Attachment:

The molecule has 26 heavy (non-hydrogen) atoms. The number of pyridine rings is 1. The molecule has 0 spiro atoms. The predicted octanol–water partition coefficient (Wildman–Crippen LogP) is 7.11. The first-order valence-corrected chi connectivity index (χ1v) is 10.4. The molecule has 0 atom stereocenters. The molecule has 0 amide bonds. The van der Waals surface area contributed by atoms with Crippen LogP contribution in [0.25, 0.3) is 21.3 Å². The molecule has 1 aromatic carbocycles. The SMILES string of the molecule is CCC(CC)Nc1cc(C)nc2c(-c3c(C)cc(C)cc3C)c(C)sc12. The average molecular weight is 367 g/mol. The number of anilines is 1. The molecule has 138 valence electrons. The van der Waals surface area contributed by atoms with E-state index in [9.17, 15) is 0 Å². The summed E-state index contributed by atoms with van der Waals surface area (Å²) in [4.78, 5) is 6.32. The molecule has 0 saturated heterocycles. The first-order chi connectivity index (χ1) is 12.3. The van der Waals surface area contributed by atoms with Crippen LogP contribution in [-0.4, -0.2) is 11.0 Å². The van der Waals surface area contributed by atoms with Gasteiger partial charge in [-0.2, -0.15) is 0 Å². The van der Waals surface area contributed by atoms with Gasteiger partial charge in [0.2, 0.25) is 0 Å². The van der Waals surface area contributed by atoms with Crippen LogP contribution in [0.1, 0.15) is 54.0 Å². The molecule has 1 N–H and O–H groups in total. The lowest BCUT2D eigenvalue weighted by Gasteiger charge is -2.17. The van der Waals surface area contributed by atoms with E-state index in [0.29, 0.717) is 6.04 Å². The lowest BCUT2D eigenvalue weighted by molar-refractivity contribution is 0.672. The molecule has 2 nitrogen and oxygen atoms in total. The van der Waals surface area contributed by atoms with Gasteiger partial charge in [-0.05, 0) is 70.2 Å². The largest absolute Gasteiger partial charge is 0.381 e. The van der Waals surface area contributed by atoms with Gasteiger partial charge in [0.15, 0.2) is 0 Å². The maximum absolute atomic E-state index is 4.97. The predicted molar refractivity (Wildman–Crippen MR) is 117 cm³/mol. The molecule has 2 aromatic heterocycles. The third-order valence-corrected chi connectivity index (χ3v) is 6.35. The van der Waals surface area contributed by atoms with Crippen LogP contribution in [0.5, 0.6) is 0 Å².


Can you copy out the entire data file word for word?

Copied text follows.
The molecule has 26 heavy (non-hydrogen) atoms. The number of pyridine rings is 1. The molecule has 0 spiro atoms. The predicted octanol–water partition coefficient (Wildman–Crippen LogP) is 7.11. The first-order valence-corrected chi connectivity index (χ1v) is 10.4. The molecule has 0 atom stereocenters. The molecule has 0 amide bonds. The van der Waals surface area contributed by atoms with Crippen LogP contribution in [0.25, 0.3) is 21.3 Å². The molecule has 1 aromatic carbocycles. The SMILES string of the molecule is CCC(CC)Nc1cc(C)nc2c(-c3c(C)cc(C)cc3C)c(C)sc12. The average molecular weight is 367 g/mol. The number of anilines is 1. The molecule has 138 valence electrons. The van der Waals surface area contributed by atoms with E-state index in [9.17, 15) is 0 Å². The summed E-state index contributed by atoms with van der Waals surface area (Å²) in [4.78, 5) is 6.32. The molecule has 0 saturated heterocycles. The first-order chi connectivity index (χ1) is 12.3. The van der Waals surface area contributed by atoms with Crippen LogP contribution in [-0.4, -0.2) is 11.0 Å². The van der Waals surface area contributed by atoms with Gasteiger partial charge in [-0.2, -0.15) is 0 Å². The van der Waals surface area contributed by atoms with Gasteiger partial charge in [0.2, 0.25) is 0 Å². The van der Waals surface area contributed by atoms with Crippen LogP contribution in [0.1, 0.15) is 54.0 Å². The molecule has 1 N–H and O–H groups in total. The lowest BCUT2D eigenvalue weighted by Gasteiger charge is -2.17. The van der Waals surface area contributed by atoms with E-state index in [0.29, 0.717) is 6.04 Å². The lowest BCUT2D eigenvalue weighted by molar-refractivity contribution is 0.672. The molecule has 2 nitrogen and oxygen atoms in total. The van der Waals surface area contributed by atoms with Gasteiger partial charge in [-0.05, 0) is 70.2 Å². The largest absolute Gasteiger partial charge is 0.381 e. The van der Waals surface area contributed by atoms with Gasteiger partial charge in [0.15, 0.2) is 0 Å². The maximum absolute atomic E-state index is 4.97. The predicted molar refractivity (Wildman–Crippen MR) is 117 cm³/mol. The molecule has 2 aromatic heterocycles. The third-order valence-corrected chi connectivity index (χ3v) is 6.35. The van der Waals surface area contributed by atoms with Crippen LogP contribution in [0.5, 0.6) is 0 Å².